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Another PFT outfit. Don't work for free! Ferrying aircraft across the ocean is very risky. Don't do it for free.
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Old 30th May 2016, 20:15
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Who said its for free? Nothing is for free. Flight instructor internship pays $20 per hour for both domestic and international students, and they can work for 18 months or 1500 hours, whichever comes first. Max allowable flight time per month, in accordance with F-1 visa restrictions, is 80 hours. So, $20x80=$1600 per months.

Ferry pilot internship is paid per trip, approx $50 per flight hour. A regular ferry trip from US to, let's say, UK is around 35 hours in a light aircraft. So, $50x35=$1750. Pilots can do 2 trips per month, on average. No restrictions by visa, as all flights depart US with intent to arrive at an overseas destination. Pilots can do this on business visa.

So, not exactly free, is it?...
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Old 30th May 2016, 20:22
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Thank you for the clarification. That is better than free, but methinks people are still being taken advantage of. $1,750 for a N. Atlantic ferry flight is a single? Seriously?

You are using foreign labor to cut your overhead and are thus doing two things: Screwing the foreign pilots as you are not paying them the going rate for ferrying; and giving flying gigs to non-Americans while profiteering.

But it's south Florida, so no surprise.
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Old 30th May 2016, 20:23
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Originally Posted by scottscale40 View Post
I guess my main concern is still whether it is true that students in FlightSafety find it hard to find instructors to schedule? A lot of their students complain about that aspect of training.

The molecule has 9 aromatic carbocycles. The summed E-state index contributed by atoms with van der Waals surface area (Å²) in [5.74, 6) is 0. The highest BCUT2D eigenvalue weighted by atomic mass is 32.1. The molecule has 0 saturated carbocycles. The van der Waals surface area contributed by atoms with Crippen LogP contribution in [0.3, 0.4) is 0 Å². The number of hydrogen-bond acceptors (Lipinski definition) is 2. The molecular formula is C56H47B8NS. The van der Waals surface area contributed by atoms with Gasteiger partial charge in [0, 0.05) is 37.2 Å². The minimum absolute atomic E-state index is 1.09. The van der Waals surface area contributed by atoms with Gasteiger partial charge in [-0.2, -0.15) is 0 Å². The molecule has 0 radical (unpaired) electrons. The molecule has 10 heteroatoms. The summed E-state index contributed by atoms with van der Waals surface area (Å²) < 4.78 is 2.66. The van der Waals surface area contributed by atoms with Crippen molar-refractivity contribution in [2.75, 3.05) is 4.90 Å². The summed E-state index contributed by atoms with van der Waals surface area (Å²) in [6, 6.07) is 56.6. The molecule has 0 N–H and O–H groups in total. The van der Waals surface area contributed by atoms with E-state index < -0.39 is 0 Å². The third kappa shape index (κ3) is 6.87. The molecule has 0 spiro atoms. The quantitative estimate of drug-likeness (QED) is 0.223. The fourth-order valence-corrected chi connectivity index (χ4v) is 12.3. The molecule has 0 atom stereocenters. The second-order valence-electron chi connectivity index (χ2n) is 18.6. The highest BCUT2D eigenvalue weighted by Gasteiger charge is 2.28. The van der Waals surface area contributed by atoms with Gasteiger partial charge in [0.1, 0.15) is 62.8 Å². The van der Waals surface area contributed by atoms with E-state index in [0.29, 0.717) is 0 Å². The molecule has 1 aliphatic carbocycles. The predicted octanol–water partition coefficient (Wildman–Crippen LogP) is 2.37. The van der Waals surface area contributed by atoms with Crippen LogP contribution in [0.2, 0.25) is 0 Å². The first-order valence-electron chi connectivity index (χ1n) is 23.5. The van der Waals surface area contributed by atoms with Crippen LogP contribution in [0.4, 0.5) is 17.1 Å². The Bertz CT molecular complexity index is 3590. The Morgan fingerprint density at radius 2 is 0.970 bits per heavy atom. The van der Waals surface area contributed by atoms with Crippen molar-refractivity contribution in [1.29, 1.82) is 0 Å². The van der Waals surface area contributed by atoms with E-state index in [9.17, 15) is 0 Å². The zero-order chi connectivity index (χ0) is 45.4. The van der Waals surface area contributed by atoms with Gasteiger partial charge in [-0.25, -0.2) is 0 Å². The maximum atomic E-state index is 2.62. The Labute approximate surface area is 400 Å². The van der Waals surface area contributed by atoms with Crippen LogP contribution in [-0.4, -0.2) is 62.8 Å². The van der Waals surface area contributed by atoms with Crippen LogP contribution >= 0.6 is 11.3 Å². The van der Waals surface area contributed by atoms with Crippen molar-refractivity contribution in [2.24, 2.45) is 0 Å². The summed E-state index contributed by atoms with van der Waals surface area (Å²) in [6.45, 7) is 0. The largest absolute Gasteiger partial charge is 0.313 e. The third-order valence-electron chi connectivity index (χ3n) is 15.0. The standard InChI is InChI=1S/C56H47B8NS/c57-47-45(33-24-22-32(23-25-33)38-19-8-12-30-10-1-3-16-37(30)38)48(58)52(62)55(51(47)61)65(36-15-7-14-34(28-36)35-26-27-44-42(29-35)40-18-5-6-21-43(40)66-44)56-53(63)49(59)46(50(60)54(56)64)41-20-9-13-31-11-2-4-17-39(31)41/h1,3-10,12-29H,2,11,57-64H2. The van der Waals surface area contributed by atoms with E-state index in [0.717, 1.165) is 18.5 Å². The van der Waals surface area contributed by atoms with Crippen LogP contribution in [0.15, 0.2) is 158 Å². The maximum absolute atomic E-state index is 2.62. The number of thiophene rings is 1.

What about level of aircrafts' maintenance?
How possible it is to get a job as CFI in FS? Are there requirements like passing all exams more than 90% etc? Could you estimate how many % of non-Chinese students get that CFI job offer?
FlightSafety is a safe school, but:

1. Internship positions are extremely limited

2. Internship time-frame is very limited.

3. They are not accredited as college

Why do this, if you can get a lot more flight time and guaranteed advanced internship placement with a third party company, as well as airline employment support in Middle East, S America and SE Asia? Also, if the school is accredited as college, you can transfer academic credits you've earned there, approx 48, to any online university in the US and get a BSc in Aeronautics once you gain another 60 academic credits. You can study and fly as FO, gaining valuable jet time.
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Old 30th May 2016, 20:30
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Originally Posted by HEMS driver View Post
Thank you for the clarification. That is better than free, but methinks people are still being taken advantage of. $1,750 for a N. Atlantic ferry flight is a single? Seriously?

You are using foreign labor to cut your overhead and are thus doing two things: Screwing the foreign pilots as you are not paying them the going rate for ferrying; and giving flying gigs to non-Americans while profiteering.

But it's south Florida, so no surprise.